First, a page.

So as an immigrant arriving to one of the most expensive places on the planet with a modest starting float, I did what any immigrant in my position would, I’d like to think, have done: I started hustling.
Hustle one — it has continued virtually to the present — was freelancing. I hold a journalism degree. I love writing. And I love technology. Fortunately, there appears to be a robust and continuing demand among tech companies, especially startups, for people who can write about their products in order to help them sell them. In other words: if you want to take it, there’s work available.
I fairly quickly found stable employment at one of these technology companies. But — albeit with less fervor — I continued my side-hustling.
Why you might ask? I hate to break it to future writers or marketing communications professionals, but this field, as much as I love it, doesn’t command the top paychecks (that’s not to say, I emphasize, that it can’t provide a middle class income).
Thus, over the course of the past few years, I’ve written probably hundreds of blogs, case studies, speeches, and even books on behalf of a miscellany of technology companies, agencies, and entrepreneurs ranging in location from Singapore to Israel to Ireland and countless places in between. Some of those authored from hotels. Many while formerly on vacation while a futile “out of office” autoresponder tried to restore some kind of calm.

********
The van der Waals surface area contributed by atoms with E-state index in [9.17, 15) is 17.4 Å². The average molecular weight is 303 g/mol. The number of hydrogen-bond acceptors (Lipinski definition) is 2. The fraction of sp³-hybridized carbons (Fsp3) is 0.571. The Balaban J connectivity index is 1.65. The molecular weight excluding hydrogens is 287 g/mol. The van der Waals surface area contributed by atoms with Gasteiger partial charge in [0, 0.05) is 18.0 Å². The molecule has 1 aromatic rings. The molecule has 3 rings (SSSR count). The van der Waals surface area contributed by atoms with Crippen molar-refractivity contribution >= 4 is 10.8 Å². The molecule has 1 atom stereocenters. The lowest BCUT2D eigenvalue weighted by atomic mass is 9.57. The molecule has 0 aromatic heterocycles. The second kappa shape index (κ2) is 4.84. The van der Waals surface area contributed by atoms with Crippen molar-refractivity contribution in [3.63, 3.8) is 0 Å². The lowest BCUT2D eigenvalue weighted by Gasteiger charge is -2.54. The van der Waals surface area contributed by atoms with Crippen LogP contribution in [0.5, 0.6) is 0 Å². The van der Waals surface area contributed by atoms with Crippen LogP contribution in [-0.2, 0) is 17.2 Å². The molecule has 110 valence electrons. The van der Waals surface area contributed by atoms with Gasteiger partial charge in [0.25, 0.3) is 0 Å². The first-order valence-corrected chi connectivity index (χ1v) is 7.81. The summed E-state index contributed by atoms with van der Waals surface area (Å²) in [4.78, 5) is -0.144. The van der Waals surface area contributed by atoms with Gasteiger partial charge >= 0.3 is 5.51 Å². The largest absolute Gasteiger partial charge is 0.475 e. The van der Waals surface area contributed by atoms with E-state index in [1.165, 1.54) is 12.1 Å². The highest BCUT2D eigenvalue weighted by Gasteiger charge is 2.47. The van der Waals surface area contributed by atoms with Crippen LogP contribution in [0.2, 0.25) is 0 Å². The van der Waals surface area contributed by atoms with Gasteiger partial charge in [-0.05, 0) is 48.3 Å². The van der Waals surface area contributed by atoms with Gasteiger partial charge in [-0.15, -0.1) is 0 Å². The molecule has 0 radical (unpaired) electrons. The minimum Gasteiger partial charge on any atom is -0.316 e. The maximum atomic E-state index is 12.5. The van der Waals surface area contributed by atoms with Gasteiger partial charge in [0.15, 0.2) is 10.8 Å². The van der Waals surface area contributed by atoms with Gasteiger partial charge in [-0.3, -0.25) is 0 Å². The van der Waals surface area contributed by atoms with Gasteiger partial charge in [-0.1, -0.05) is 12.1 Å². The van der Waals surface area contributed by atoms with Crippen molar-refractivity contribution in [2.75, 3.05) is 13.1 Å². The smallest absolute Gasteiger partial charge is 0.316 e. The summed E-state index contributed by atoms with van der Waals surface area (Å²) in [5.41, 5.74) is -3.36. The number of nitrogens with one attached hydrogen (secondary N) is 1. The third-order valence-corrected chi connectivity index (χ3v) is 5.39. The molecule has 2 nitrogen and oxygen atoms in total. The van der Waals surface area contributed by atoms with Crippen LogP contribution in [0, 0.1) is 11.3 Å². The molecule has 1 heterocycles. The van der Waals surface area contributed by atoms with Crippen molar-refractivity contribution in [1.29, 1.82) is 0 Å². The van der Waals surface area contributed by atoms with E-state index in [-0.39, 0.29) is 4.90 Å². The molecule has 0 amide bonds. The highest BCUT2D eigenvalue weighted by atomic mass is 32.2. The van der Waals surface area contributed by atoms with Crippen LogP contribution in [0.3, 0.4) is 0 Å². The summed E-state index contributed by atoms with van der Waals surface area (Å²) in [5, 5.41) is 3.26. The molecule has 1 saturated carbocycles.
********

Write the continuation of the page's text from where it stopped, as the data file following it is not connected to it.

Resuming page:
Secondly .. I come back to the cost of living thing.
To give myself a realistic chance of being able to afford an occasional staycation in one of the many grossly-overpriced hotels in this part of the world — or perhaps even to leave these climes altogether for a bit — I had to earn more money. If I wanted to not have to choose between indulging in my newfound favorite hobby — videography — and buying new clothes … I needed more income. Etc, etc.
If Side Hustling Is Anything, It Ain’t Pretty. Or Glorious.
As I’ve tried to make clear, I didn’t see side-hustling as something I got into because I was an ambitious Yuppie trying to make as much dough as possible while I still could.
There are those who fit that mold, I’m sure. But I reckon that for many more enduring the side hustle isn’t a hallmark of outsized industriousness or ambition.
Rather, it’s much better described as a compensatory mechanism that’s intended to rectify, sometimes only partially, full-time incomes that just don’t stretch far enough in helping to meet financial goals, or even achieve a good quality of life.
Which is not to say that there aren’t benefits to side-hustling beyond the money generated. There are.
My years’ freelancing have probably made me better at managing my own business, developed me into a more well-rounded professional with more accrued experience than I would have got from just doing one job. It’s also boosted my professional network through doing work for companies other than my employers who have referred me in turn to more contacts (etc).